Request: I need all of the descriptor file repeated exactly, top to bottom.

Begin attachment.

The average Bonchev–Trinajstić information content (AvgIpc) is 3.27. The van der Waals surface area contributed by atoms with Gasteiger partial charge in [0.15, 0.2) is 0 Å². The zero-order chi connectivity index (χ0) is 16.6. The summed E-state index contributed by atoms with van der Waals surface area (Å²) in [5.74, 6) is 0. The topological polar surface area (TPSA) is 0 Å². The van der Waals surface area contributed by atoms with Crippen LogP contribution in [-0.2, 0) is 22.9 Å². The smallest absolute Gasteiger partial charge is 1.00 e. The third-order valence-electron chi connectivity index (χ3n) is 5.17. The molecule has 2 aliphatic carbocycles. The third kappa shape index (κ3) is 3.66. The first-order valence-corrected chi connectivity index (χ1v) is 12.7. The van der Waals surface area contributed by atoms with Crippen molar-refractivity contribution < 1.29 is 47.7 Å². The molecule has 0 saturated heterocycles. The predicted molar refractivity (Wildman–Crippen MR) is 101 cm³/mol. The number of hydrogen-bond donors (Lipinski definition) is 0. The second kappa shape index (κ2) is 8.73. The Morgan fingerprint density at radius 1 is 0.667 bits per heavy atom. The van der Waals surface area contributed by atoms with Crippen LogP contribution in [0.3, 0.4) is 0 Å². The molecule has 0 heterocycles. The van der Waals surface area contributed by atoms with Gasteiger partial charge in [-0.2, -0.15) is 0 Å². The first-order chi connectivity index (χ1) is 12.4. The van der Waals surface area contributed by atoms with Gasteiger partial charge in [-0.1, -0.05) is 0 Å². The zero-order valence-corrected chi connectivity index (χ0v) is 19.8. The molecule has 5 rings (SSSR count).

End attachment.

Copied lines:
The average Bonchev–Trinajstić information content (AvgIpc) is 3.27. The van der Waals surface area contributed by atoms with Gasteiger partial charge in [0.15, 0.2) is 0 Å². The zero-order chi connectivity index (χ0) is 16.6. The summed E-state index contributed by atoms with van der Waals surface area (Å²) in [5.74, 6) is 0. The topological polar surface area (TPSA) is 0 Å². The van der Waals surface area contributed by atoms with Crippen LogP contribution in [-0.2, 0) is 22.9 Å². The smallest absolute Gasteiger partial charge is 1.00 e. The third-order valence-electron chi connectivity index (χ3n) is 5.17. The molecule has 2 aliphatic carbocycles. The third kappa shape index (κ3) is 3.66. The first-order valence-corrected chi connectivity index (χ1v) is 12.7. The van der Waals surface area contributed by atoms with Crippen molar-refractivity contribution < 1.29 is 47.7 Å². The molecule has 0 saturated heterocycles. The predicted molar refractivity (Wildman–Crippen MR) is 101 cm³/mol. The number of hydrogen-bond donors (Lipinski definition) is 0. The second kappa shape index (κ2) is 8.73. The Morgan fingerprint density at radius 1 is 0.667 bits per heavy atom. The van der Waals surface area contributed by atoms with Crippen LogP contribution in [0.3, 0.4) is 0 Å². The molecule has 0 heterocycles. The van der Waals surface area contributed by atoms with Gasteiger partial charge in [-0.2, -0.15) is 0 Å². The first-order chi connectivity index (χ1) is 12.4. The van der Waals surface area contributed by atoms with Gasteiger partial charge in [-0.1, -0.05) is 0 Å². The zero-order valence-corrected chi connectivity index (χ0v) is 19.8. The molecule has 5 rings (SSSR count).